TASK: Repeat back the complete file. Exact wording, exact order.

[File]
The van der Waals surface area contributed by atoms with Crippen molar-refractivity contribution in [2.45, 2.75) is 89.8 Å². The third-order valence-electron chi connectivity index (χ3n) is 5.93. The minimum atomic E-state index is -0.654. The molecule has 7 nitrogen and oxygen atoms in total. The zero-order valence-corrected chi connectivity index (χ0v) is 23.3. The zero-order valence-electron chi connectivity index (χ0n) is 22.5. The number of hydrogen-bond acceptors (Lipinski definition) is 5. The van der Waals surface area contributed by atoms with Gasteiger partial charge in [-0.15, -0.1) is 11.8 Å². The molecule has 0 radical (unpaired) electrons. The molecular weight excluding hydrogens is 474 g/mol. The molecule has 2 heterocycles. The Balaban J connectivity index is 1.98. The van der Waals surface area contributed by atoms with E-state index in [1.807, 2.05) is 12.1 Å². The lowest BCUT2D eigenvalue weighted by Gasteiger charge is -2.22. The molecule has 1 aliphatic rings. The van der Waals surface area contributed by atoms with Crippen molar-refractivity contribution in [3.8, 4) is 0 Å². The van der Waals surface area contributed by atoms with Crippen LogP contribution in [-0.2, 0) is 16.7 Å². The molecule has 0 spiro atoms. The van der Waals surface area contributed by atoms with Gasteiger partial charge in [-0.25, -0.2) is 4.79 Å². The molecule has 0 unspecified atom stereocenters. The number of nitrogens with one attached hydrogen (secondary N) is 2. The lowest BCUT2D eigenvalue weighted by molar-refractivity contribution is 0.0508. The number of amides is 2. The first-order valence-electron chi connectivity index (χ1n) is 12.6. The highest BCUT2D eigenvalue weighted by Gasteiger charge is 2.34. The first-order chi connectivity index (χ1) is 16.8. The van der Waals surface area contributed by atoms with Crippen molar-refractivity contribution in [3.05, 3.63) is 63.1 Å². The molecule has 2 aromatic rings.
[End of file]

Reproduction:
The van der Waals surface area contributed by atoms with Crippen molar-refractivity contribution in [2.45, 2.75) is 89.8 Å². The third-order valence-electron chi connectivity index (χ3n) is 5.93. The minimum atomic E-state index is -0.654. The molecule has 7 nitrogen and oxygen atoms in total. The zero-order valence-corrected chi connectivity index (χ0v) is 23.3. The zero-order valence-electron chi connectivity index (χ0n) is 22.5. The number of hydrogen-bond acceptors (Lipinski definition) is 5. The van der Waals surface area contributed by atoms with Gasteiger partial charge in [-0.15, -0.1) is 11.8 Å². The molecule has 0 radical (unpaired) electrons. The molecular weight excluding hydrogens is 474 g/mol. The molecule has 2 heterocycles. The Balaban J connectivity index is 1.98. The van der Waals surface area contributed by atoms with E-state index in [1.807, 2.05) is 12.1 Å². The lowest BCUT2D eigenvalue weighted by Gasteiger charge is -2.22. The molecule has 1 aliphatic rings. The van der Waals surface area contributed by atoms with Crippen molar-refractivity contribution in [3.8, 4) is 0 Å². The van der Waals surface area contributed by atoms with Crippen LogP contribution in [-0.2, 0) is 16.7 Å². The molecule has 0 spiro atoms. The van der Waals surface area contributed by atoms with Gasteiger partial charge in [-0.25, -0.2) is 4.79 Å². The molecule has 0 unspecified atom stereocenters. The number of nitrogens with one attached hydrogen (secondary N) is 2. The lowest BCUT2D eigenvalue weighted by molar-refractivity contribution is 0.0508. The number of amides is 2. The first-order valence-electron chi connectivity index (χ1n) is 12.6. The highest BCUT2D eigenvalue weighted by Gasteiger charge is 2.34. The first-order chi connectivity index (χ1) is 16.8. The van der Waals surface area contributed by atoms with Crippen molar-refractivity contribution in [3.05, 3.63) is 63.1 Å². The molecule has 2 aromatic rings.